Hair

When I was younger, I had the most incredible hair.

I didn’t have much going for me.   Who am I kidding…I didn’t really have ANYTHING going for me.  I was overweight.  Totally uncool.  I wasn’t pretty.  I wasn’t popular.  I wasn’t the kind of person anyone would ever want to be.  I didn’t have a bubbly, warm personality.  I was so shy, I was invisible.  I was different. Odd.  An outcast.

Robin Singing 1979 fbBut I had incredible hair.  Really incredible hair. (That’s me with the guitar.  When I was a lot younger.)

It was thick.  Long.  To my waist.  Glossy.  The kind of hair that made others envious.  It was a really lovely color of ash blonde.  Straight.  Beautiful.  Thick.  I got comments about my hair everywhere I went.  Restaurants.  School.  Work.  Stores. 

It was a standout feature.  My only standout feature.

Because otherwise, I was plain.  Fat.  Dumpy. Not at all desirable.

When you are nothing, having one feature that makes you special is something to hold on to.  It’s something that sets you apart.  It’s something that makes you okay in a very small way, even when everything else about you puts you in the plain, worthless and unwanted category.

When you’re nothing, you take what you can get.  And you’re thankful for whatever little scrap comes your way.

I was nothing, except for my hair.  It was all I had.  It was the only thing that made me a real person.

Well into my 40’s my hair was the one thing that caused me to be noticed.  It was the one thing for which I received compliments.  It was the only reason I was pretty at all.  I cut it shorter, though I kept it mid-back in length.  I colored it, permed it, stopped perming it but continued to color it, layered it.  Trying to fit in.  But  regardless of what I did, it was still thick, shiny and beautiful.

It was the only thing that made me okay.

I don’t know what happened.  But something did.  Age.  Weakened immune system. ED.  Stress.  Extreme distress.  Isolation.  It took a toll.  On my hair. Thinning.  Darkening.  Texture change.  Graying.  My one asset disintegrated.  Evaporated.  It seemed to happen overnight.  I noticed it when my hair became frizzy and wavy.  Then it started falling out in handfuls.  Then it lost it’s beautiful gloss. Suddenly, the only thing I had ever had going for me was gone.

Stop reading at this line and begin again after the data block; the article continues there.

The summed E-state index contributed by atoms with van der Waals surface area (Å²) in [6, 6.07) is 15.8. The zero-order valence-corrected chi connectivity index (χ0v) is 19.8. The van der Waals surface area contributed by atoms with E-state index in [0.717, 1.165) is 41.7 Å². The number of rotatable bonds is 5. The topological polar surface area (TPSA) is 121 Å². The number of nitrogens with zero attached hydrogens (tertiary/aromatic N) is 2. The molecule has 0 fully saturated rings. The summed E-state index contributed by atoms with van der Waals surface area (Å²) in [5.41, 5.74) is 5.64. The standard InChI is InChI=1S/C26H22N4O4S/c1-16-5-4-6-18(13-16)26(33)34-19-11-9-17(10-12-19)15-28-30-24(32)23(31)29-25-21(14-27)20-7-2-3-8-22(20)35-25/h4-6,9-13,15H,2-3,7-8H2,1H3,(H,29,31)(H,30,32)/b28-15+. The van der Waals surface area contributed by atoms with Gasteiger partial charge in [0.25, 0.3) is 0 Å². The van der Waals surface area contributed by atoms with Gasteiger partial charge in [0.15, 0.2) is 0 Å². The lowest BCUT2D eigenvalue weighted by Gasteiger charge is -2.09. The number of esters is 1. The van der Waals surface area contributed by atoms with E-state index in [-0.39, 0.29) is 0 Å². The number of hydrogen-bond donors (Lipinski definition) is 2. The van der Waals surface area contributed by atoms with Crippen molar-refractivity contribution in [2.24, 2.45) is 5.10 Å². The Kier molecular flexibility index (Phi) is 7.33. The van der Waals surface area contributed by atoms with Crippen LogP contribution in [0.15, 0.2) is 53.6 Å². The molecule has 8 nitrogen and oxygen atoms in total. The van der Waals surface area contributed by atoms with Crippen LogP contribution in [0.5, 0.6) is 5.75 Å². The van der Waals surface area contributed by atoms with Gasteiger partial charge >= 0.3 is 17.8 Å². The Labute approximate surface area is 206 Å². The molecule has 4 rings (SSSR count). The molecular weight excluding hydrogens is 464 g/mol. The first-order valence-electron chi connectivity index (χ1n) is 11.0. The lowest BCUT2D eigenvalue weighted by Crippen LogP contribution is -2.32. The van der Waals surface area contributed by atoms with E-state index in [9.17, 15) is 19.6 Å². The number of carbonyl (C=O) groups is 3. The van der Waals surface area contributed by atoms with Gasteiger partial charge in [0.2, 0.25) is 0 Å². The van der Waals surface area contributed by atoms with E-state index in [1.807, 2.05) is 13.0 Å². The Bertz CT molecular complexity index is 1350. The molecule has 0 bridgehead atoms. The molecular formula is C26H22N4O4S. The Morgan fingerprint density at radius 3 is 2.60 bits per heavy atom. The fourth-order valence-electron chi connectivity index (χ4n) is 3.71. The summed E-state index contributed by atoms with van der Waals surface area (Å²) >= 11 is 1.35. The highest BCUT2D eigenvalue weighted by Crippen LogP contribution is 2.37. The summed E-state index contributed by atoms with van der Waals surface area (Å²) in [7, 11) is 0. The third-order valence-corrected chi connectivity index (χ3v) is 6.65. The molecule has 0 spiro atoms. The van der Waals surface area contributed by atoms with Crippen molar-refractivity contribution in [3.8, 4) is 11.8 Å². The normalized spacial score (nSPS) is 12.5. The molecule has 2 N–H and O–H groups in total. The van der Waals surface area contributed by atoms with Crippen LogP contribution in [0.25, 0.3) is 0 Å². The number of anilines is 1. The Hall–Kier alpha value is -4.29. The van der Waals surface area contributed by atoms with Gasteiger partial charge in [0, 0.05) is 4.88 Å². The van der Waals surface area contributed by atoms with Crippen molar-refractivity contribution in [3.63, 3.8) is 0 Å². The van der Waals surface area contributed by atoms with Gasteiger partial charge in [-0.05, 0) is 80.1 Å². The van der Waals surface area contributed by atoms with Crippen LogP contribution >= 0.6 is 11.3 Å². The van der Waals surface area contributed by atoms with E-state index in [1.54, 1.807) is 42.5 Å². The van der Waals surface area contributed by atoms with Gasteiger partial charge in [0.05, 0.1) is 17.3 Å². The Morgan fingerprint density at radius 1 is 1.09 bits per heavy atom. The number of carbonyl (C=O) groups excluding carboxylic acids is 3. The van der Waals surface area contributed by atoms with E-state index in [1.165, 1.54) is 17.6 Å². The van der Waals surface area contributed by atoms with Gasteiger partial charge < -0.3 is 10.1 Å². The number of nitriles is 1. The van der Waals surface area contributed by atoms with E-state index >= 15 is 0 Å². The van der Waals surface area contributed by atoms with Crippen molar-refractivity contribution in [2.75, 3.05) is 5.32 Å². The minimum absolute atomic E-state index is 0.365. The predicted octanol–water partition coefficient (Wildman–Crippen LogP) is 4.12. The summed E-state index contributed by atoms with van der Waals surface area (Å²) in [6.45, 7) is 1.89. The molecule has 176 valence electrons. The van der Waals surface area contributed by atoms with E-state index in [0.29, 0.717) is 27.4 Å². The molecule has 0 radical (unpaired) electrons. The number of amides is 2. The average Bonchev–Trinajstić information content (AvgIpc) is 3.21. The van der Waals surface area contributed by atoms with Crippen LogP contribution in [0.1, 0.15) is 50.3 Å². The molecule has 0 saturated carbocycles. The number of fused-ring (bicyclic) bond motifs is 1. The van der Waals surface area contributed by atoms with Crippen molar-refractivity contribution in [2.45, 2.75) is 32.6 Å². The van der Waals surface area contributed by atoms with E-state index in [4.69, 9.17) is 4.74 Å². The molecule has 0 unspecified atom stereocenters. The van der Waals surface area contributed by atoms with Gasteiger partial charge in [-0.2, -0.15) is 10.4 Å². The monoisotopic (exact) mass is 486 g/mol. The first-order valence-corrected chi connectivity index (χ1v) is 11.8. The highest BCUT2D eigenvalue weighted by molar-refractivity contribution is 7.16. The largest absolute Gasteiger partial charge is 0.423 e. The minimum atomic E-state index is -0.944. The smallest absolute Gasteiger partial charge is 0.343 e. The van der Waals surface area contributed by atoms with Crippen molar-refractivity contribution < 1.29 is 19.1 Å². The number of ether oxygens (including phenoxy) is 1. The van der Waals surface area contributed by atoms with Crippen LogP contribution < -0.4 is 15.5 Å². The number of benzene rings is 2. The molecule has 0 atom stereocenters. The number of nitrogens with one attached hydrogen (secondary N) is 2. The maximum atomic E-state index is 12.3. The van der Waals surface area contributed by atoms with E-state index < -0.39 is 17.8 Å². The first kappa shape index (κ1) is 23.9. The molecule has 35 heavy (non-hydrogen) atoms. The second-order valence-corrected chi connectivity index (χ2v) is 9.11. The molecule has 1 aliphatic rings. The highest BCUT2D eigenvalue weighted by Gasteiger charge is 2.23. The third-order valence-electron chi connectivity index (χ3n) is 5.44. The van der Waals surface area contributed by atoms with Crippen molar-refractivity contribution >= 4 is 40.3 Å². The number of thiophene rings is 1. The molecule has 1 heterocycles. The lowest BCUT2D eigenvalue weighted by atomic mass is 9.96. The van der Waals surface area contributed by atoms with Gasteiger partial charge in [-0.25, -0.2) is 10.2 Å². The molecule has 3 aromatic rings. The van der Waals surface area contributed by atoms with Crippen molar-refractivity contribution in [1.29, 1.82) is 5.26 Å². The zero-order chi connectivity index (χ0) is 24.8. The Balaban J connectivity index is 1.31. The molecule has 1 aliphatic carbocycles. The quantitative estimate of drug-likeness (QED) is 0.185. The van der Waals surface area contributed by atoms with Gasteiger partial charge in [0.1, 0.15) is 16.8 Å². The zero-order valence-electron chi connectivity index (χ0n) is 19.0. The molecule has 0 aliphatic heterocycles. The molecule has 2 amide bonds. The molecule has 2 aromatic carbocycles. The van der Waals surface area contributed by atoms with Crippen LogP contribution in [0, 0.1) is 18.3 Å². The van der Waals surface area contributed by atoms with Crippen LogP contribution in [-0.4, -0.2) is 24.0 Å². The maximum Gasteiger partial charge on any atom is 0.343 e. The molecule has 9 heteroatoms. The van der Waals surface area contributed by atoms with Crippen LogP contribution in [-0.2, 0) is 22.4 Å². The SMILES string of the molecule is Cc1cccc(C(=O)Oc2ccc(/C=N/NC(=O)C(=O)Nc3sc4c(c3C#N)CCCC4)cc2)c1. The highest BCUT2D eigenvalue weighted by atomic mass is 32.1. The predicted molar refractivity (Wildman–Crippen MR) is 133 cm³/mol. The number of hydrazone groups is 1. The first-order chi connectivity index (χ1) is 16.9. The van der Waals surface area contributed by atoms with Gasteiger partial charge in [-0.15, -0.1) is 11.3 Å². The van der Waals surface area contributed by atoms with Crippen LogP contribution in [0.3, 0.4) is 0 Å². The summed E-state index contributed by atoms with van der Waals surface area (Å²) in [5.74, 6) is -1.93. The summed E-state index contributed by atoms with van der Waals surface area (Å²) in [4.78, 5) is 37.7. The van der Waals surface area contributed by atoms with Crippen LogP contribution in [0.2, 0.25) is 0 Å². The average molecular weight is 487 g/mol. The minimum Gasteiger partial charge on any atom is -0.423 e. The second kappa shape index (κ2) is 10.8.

Gone.  As if it never was.

Which is why it’s so hard now.  Now that my hair is not…special.  Now that nothing about me is special.  Now that nothing about me is notable.  Now that nothing likely ever will be.

My hair is thin.  It’s brittle.  It’s short.  Well, short by my standards.  Below shoulder length, but not long; not long like I want it to be.  And I have a lot of gray.  Gray that I color every few months.  To try to appear a little younger. A little more vibrant.  The texture has changed, and not in a good way. It’s coarse.  I battle split ends.  I take vitamins and use shampoo to promote growth and health, but my hair continues to fall out at an alarming rate.  By the handful.

Suddenly, it’s not special in even one small way.  I’m not special in even one small way.

I know.  I was never really special.  But my hair was.  Once.  It wasn’t just normal; it was extraordinary.  It made me appear acceptable, even when I wasn’t.  Now, I can’t even pretend to be human.  I can’t pretend to not be completely abnormal.  I can only hope I don’t go bald.  And become even more of a freak than I am already.

I can’t hide behind my hair anymore.  And it can no longer hide me.  Or make me acceptable.

In fact, instead of gaining ground, I seem to be losing.  Losing ground.  Losing hair.

When will it end?  Will it end?

I used to have great hair…

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